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Blount Report: Affairs in Hawaii

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Mr. Blount to Mr. Gresham.
Honolulu, Hawaiian Islands, May 24,1893.
SIR: The letters of Mr. Nordhoff to the New York Herald, on the 
situation of affairs in the Hawaiian Islands, have produced intense re- 
sentment in the minds of American residents and of white annexation- 
ists generally here.
On the 21st instant Dr. J. C. McGrew, who claims to be an American 
citizen, and who is a leading member of the Annexation Club, and the 
editor in chief of the Hawaiian Star, which, belongs to the Annexa- 
tion Club and is a quasi official organ of the Government, reported to 
Admiral Skerrett that there had been quite an excitement all day long 
amongst persons who were offended by Mr. Nordhoff's letters, and that 
he had scarcely been able to restrain them from insulting Mr. Nordhoff 
by applying to him a coat of tar and feathers.
I immediately addressed a note to Mr. Dole, a copy of which I in- 
close herewith. (Inclosure No. 1.)
Later in the day Dr. McGrew informed Admiral Skerrett that there 
would be no effort to tar and feather Mr. Nordhoff, but that proceed- 
ings would be taken the next day in court against him.
The following day brought no answer from President Dole to my 
In the afternoon of the 22d instant, a paper was served upon Mr. 
Nordhoff - a copy of which I inclose.
The assertion of a power under the color of law to hold Mr. Nordhoff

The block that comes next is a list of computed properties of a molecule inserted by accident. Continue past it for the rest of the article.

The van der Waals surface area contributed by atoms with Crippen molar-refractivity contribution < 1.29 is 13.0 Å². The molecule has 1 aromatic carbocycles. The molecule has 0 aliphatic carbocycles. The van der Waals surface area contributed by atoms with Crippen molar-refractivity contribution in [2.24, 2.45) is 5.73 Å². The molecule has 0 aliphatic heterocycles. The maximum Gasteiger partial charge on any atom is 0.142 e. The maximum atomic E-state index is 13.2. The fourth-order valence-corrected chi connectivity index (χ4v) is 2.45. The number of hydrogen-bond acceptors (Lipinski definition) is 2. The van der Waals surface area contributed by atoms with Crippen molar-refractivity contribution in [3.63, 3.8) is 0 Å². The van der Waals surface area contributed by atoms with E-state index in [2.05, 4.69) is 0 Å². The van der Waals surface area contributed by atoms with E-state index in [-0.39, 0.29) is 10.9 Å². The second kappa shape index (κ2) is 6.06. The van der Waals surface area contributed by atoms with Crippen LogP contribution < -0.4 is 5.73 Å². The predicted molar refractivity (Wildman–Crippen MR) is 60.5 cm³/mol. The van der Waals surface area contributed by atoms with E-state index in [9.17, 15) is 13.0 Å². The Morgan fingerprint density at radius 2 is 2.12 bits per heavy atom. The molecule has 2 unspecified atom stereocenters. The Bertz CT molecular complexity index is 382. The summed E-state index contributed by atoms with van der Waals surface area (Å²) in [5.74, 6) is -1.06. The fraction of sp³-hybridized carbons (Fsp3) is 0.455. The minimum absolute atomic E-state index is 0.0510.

responsible for the publication of his letters in the New York Herald 
being regarded as without warrant of authority and in violation of 
his rights as an American citizen, I determined immediately to com- 
municate to the Government a denial of their right to proceed against 
him on account of said publication.
Desiring to avoid any semblance of too great readiness to enter into 
a controversy with the Hawaiian Government over this matter, I went 
to see President Dole, and called attention to the action of the attorney 
general and informed him that the Government of the United States 
would not submit to the exercise of such a prerogative on the part of 
the Hawaiian Government; that I deemed it proper to hold a conver- 
sation with him, hoping to avoid thereby any official correspondence 
which might produce acerbity or the slightest estrangement. He re- 
plied that he was very much obliged to me for having taken such a 
course, and that the question raised would be examined and the con- 
clusions reached communicated to me.
He then referred to my letter, saying that he would have answered 
it, but supposed that it was intended simply to give him notice of the 
facts stated. I replied that I regretted he had not seen fit to give me 
any information concerning the matter in writing in order that the same 
might be forwarded to the Government of the United States; that I 
hoped the additional subject of controversy, to which I invited his at- 
tention, would be adjusted in a manner consistent with the honor of the 
United States, and so speedily that I might be able to communicate this 
also to the home Government. After some conversation on this sub- 
ject he informed me that the advisory council had requested Mr. Nord- 
hoff to come before it, and asked me if I thought he would come, as it 
was only a request. To this I answered, "I presume not. Whatever 
information Mr. Nordhoff may have obtained carried with it an obliga- 
tion of privacy, which I do not believe he would violate."

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